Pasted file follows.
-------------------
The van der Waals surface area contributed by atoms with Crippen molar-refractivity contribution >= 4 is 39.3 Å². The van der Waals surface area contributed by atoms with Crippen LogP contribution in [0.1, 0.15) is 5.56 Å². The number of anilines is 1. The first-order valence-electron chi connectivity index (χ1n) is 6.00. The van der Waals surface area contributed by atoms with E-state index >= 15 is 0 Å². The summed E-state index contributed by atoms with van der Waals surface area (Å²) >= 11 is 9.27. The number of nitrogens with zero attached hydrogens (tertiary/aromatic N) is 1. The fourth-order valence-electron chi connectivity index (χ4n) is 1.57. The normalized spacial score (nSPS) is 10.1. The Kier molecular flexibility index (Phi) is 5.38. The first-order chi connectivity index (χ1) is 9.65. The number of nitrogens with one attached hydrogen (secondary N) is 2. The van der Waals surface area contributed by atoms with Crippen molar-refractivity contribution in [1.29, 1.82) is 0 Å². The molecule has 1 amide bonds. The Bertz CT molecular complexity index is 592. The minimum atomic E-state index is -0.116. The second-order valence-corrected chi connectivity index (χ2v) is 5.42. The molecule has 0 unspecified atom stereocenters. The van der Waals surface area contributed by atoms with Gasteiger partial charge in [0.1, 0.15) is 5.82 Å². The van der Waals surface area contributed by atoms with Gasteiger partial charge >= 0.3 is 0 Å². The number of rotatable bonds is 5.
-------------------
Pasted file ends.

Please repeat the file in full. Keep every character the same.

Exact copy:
The van der Waals surface area contributed by atoms with Crippen molar-refractivity contribution >= 4 is 39.3 Å². The van der Waals surface area contributed by atoms with Crippen LogP contribution in [0.1, 0.15) is 5.56 Å². The number of anilines is 1. The first-order valence-electron chi connectivity index (χ1n) is 6.00. The van der Waals surface area contributed by atoms with E-state index >= 15 is 0 Å². The summed E-state index contributed by atoms with van der Waals surface area (Å²) >= 11 is 9.27. The number of nitrogens with zero attached hydrogens (tertiary/aromatic N) is 1. The fourth-order valence-electron chi connectivity index (χ4n) is 1.57. The normalized spacial score (nSPS) is 10.1. The Kier molecular flexibility index (Phi) is 5.38. The first-order chi connectivity index (χ1) is 9.65. The number of nitrogens with one attached hydrogen (secondary N) is 2. The van der Waals surface area contributed by atoms with Crippen molar-refractivity contribution in [1.29, 1.82) is 0 Å². The molecule has 1 amide bonds. The Bertz CT molecular complexity index is 592. The minimum atomic E-state index is -0.116. The second-order valence-corrected chi connectivity index (χ2v) is 5.42. The molecule has 0 unspecified atom stereocenters. The van der Waals surface area contributed by atoms with Gasteiger partial charge in [0.1, 0.15) is 5.82 Å². The van der Waals surface area contributed by atoms with Gasteiger partial charge >= 0.3 is 0 Å². The number of rotatable bonds is 5.